Creative Commons: A Guide to the Essentials

October 2, 2007

Creative Commons[1] (CC) is a Massachusetts-based charitable corporation. Its intention is to provide tools and mechanisms that encourage an open, community-minded use of the private intellectual property right of copyright.


In CC’s own words, its mission is:


‘To build a layer of reasonable, flexible copyright in the face of increasingly restrictive default rules’.


It’s a little like the open-source or free software movements, but without being limited to software. It is, in my view, part of the wider movement for openness and collaboration. A movement that has delivered projects like wikipedia, the comprehensive online and searchable encyclopaedia in more than 10 languages with millions of articles. What is amazing about this is that it was created by individuals like you and me without any overarching corporate structure that we might see in the business world.


The idea of ‘open source’ is a well-established movement brought about by the desire not to be dominated by huge global companies, but to have software that is standard and available to all.


Other social networking tools like blogging, instant messaging and video calling are all part of the same broader trend. Being generally supportive of collaboration and openness, we have made my team’s blog[2] content available under a Creative Commons licence.


The Concepts behind CC

The CC tools let copyright holders grant some of their rights to the general public whilst reserving other rights for their own use. However, before exploring the different licensing mechanisms, let’s consider the legal concepts that underlie CC’s approach. The concepts are:


  • the public domain
  • the commons
  • open content
  • intellectual property conservancies.


The public domain

The idea of the ‘public domain’ in the context of copyright is much more a United States’ concept than one we are used to in the UK. Simply put, things in the public domain are available for anyone to use.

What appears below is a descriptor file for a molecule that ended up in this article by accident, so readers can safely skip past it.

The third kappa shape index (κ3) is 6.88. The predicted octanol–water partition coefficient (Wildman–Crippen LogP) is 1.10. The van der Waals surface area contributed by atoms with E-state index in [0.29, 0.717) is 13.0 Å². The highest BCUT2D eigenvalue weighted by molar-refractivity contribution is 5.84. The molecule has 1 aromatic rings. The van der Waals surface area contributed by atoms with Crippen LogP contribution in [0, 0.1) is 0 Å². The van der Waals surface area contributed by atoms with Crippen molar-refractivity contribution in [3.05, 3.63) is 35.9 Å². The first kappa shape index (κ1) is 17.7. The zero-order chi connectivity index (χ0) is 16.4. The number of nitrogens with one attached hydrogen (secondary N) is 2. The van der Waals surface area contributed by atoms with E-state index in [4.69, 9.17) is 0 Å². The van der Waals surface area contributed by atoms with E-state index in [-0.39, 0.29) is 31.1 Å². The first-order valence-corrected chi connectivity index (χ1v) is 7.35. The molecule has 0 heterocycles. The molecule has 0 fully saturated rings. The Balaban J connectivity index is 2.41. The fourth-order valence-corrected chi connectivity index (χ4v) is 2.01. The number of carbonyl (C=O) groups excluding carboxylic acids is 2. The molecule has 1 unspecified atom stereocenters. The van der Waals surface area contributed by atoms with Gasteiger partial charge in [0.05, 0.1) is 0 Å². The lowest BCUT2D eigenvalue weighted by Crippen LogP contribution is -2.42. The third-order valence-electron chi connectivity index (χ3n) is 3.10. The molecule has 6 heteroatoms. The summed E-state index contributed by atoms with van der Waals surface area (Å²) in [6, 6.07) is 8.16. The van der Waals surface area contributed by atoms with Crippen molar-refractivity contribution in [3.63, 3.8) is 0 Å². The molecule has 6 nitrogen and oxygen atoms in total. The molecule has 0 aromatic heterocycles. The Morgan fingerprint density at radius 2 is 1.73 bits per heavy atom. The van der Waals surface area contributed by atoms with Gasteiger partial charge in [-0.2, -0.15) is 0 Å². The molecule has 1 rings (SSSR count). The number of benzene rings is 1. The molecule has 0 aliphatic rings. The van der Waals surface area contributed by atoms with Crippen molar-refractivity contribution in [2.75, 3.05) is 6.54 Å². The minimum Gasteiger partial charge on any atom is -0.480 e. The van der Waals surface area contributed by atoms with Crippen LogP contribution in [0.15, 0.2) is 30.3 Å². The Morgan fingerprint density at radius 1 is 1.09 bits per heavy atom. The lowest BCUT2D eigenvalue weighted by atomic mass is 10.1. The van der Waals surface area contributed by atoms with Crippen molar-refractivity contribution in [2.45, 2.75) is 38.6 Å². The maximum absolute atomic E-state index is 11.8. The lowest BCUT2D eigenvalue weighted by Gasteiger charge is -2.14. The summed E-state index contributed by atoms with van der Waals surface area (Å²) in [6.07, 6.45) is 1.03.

The idea is rooted in the US because before the US Copyright Act 1976 copyright did not attach to works unless the author affixed a copyright notice. In other words, copyright did not arise automatically; the author of the work in question had to take a positive step to get it. The UK law has provided automatic protection for works since long before that time.


In CC’s view, the idea of automatic protection closes the door to lots of materials that might otherwise be available to the public, either completely or at least in part.


The commons

If we were considering the physical environment, the commons would be like the parks and streets. Unlike those physical things that might get worn-out or damaged the more that they are used by the public, that problem doesn’t exist in the world of copyright.


We are familiar in copyright with the notion that there is no copyright in an idea but there is in the expression of that idea. CC’s intention is to try and help foster a growing body of different copyrights (ie not just mere ideas but expressions of ideas) out there for anyone to use freely, whether they are words or images or sounds.


Open content

This is the ‘open source’ materials and other material that are available for use in certain circumstances by anyone without payment of any royalty or needing further permission. Classic materials here would be open source software made available under the GNU General Public Licence.


Intellectual property conservancies